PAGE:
Past, present, future major sport event management practice: The practitioner perspective
The last decade has seen unprecedented demand to host major sport events, since they can potentially fulfil multi-levelled economic, social, and political agendas. However, despite their universal appeal and long history of implementation, the emergent industry is too often associated with examples of mismanagement. In the light of these continuing major sport event management incidents, the purpose of this study is to provide a review of current management practice and to place this in some sense of temporal context by reflecting on the historical as well future development of the evolving industry. Adopting a practitioner focus at the local organising committee level, a self-administered postal questionnaire was sent to 178 major sport event organisers from 11 countries. Based upon a stratified sample of the 20 priority sports of England, the most senior manager of these sport governing bodies and local authority hosts was invited to participate in the study. Providing a questionnaire response rate of 26% a second phase of data collection was undertaken. This entailed 10 in-depth face-to-face semi-structured interviews selected on the basis of a geographical convenience sample (50Â mile radius of author) of returned questionnaire respondents. The findings reveal that current success is based upon effective and efficient management of the tripartite relationship of sport, media, and the event funders, as well as limiting chance occurrences. Reflecting on the historical and future drivers of the event industry, it was further concluded that a better understanding of economics, technology and culture are fundamental to ensuing a safer and new era of global professionalism.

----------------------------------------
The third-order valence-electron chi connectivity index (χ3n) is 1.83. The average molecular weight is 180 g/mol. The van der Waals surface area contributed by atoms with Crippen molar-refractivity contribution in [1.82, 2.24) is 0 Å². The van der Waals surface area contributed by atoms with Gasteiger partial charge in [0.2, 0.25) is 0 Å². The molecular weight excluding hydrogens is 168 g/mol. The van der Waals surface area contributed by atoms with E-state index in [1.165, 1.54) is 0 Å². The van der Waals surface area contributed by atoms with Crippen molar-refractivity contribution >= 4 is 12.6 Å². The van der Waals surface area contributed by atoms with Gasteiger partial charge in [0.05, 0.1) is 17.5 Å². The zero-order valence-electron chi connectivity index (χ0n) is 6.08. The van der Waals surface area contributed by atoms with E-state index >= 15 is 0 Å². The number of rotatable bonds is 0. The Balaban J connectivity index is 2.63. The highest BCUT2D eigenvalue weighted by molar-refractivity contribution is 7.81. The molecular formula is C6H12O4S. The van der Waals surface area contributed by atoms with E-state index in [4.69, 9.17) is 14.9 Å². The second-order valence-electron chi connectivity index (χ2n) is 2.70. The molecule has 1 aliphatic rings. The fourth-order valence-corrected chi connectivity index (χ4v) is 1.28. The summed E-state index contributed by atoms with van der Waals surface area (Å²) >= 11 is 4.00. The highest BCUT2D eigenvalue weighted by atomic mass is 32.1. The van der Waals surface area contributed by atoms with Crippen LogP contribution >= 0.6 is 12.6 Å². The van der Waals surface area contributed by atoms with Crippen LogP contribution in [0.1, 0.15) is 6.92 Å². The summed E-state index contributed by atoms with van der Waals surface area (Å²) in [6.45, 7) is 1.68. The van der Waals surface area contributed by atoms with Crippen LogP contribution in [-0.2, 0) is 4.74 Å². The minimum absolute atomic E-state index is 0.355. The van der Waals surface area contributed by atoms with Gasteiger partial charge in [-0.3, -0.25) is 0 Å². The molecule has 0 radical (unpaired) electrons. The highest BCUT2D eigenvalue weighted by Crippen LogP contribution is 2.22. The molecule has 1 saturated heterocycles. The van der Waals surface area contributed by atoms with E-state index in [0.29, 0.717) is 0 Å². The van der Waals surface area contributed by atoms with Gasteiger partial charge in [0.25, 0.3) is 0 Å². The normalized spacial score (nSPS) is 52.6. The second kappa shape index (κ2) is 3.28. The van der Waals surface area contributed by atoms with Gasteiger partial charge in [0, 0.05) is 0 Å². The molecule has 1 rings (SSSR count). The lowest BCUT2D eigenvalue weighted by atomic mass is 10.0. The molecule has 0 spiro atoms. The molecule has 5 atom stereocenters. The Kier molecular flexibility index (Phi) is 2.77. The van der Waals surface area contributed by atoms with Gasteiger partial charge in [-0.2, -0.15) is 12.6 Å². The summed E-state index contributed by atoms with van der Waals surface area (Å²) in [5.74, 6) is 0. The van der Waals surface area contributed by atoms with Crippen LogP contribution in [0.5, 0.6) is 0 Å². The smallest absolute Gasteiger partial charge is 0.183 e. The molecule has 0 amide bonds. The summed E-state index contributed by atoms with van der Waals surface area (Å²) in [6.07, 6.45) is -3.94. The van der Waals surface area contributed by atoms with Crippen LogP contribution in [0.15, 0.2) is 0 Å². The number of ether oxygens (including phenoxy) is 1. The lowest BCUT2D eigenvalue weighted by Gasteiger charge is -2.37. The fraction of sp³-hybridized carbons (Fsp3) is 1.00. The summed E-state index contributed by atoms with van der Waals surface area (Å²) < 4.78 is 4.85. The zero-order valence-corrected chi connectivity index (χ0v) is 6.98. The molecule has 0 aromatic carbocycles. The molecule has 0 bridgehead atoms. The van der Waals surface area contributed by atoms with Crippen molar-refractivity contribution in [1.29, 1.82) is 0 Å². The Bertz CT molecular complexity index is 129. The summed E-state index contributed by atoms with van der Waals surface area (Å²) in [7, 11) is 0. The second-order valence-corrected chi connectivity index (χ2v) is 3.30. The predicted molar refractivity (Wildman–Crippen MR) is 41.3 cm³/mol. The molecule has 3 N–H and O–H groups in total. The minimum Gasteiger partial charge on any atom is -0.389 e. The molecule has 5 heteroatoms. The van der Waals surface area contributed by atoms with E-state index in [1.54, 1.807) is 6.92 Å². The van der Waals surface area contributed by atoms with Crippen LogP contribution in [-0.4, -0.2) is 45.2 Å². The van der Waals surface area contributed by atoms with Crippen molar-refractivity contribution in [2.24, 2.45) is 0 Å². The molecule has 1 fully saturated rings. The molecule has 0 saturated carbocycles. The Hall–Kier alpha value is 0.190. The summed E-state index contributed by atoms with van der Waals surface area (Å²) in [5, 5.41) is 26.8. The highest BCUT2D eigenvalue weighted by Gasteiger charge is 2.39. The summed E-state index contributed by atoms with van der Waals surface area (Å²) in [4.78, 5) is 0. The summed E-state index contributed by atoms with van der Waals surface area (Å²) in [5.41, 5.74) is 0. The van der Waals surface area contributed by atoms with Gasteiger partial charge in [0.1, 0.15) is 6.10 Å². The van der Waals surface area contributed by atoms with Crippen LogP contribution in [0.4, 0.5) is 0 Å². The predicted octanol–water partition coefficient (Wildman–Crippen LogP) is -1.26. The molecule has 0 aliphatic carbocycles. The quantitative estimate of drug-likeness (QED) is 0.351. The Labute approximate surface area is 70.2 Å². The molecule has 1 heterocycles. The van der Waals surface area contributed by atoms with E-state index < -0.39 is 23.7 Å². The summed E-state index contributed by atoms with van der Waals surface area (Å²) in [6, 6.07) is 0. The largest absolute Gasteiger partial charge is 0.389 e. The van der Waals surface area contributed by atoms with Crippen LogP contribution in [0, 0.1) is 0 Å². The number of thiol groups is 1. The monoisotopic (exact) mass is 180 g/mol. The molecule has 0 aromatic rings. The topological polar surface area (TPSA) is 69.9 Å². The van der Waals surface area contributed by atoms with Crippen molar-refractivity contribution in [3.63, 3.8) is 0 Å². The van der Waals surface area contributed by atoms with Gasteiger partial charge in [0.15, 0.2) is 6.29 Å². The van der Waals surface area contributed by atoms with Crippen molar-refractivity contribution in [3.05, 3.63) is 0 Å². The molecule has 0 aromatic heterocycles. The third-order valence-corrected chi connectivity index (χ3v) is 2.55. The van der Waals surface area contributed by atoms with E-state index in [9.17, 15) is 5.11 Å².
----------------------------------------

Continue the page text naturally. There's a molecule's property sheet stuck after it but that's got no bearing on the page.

If you experience problems downloading a file, check if you have the proper application to view it first. In case of further problems read the IDEAS help page. Note that these files are not on the IDEAS site. Please be patient as the files may be large.
As the access to this document is restricted, you may want to look for a different version under "Related research" (further below) or search for a different version of it.
Volume (Year): 13 (2010)
Issue (Month): 2 (May)
|Contact details of provider:|| Web page: http://www.elsevier.com/wps/find/journaldescription.cws_home/716936/description#description|
|Order Information:|| Postal: http://www.elsevier.com/wps/find/journaldescription.cws_home/716936/bibliographic|
When requesting a correction, please mention this item's handle: RePEc:eee:spomar:v:13:y:2010:i:2:p:158-170. See general information about how to correct material in RePEc.
For technical questions regarding this item, or to correct its authors, title, abstract, bibliographic or download information, contact: (Shamier, Wendy)
If you have authored this item and are not yet registered with RePEc, we encourage you to do it here. This allows to link your profile to this item. It also allows you to accept potential citations to this item that we are uncertain about.
If references are entirely missing, you can add them using this form.
If the full references list an item that is present in RePEc, but the system did not link to it, you can help with this form.
If you know of missing items citing this one, you can help us creating those links by adding the relevant references in the same way as above, for each refering item. If you are a registered author of this item, you may also want to check the "citations" tab in your profile, as there may be some citations waiting for confirmation.
Please note that corrections may take a couple of weeks to filter through the various RePEc services.